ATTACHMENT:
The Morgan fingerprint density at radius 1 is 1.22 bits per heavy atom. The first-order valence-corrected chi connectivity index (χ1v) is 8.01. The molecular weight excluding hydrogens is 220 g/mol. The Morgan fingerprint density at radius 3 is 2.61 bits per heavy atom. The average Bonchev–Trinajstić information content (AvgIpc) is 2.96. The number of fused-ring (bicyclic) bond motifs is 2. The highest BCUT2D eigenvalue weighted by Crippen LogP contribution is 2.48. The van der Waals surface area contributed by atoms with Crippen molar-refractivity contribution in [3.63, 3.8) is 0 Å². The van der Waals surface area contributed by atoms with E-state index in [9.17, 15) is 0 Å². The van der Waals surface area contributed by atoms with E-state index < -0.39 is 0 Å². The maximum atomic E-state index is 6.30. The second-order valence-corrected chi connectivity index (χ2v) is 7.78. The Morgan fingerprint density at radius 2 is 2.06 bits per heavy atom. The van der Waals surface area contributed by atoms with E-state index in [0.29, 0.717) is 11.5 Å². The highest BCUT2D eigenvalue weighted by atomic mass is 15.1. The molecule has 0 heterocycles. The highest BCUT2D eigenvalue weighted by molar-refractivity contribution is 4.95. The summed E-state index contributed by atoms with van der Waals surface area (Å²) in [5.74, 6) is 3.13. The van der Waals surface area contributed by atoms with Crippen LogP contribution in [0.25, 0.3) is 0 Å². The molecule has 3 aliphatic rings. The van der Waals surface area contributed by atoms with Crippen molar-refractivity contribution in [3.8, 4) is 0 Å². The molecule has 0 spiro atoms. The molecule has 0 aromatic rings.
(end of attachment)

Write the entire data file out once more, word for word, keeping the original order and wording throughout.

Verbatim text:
The Morgan fingerprint density at radius 1 is 1.22 bits per heavy atom. The first-order valence-corrected chi connectivity index (χ1v) is 8.01. The molecular weight excluding hydrogens is 220 g/mol. The Morgan fingerprint density at radius 3 is 2.61 bits per heavy atom. The average Bonchev–Trinajstić information content (AvgIpc) is 2.96. The number of fused-ring (bicyclic) bond motifs is 2. The highest BCUT2D eigenvalue weighted by Crippen LogP contribution is 2.48. The van der Waals surface area contributed by atoms with Crippen molar-refractivity contribution in [3.63, 3.8) is 0 Å². The van der Waals surface area contributed by atoms with E-state index in [9.17, 15) is 0 Å². The van der Waals surface area contributed by atoms with E-state index < -0.39 is 0 Å². The maximum atomic E-state index is 6.30. The second-order valence-corrected chi connectivity index (χ2v) is 7.78. The Morgan fingerprint density at radius 2 is 2.06 bits per heavy atom. The van der Waals surface area contributed by atoms with E-state index in [0.29, 0.717) is 11.5 Å². The highest BCUT2D eigenvalue weighted by atomic mass is 15.1. The molecule has 0 heterocycles. The highest BCUT2D eigenvalue weighted by molar-refractivity contribution is 4.95. The summed E-state index contributed by atoms with van der Waals surface area (Å²) in [5.74, 6) is 3.13. The van der Waals surface area contributed by atoms with Crippen LogP contribution in [0.25, 0.3) is 0 Å². The molecule has 3 aliphatic rings. The van der Waals surface area contributed by atoms with Crippen molar-refractivity contribution in [3.8, 4) is 0 Å². The molecule has 0 spiro atoms. The molecule has 0 aromatic rings.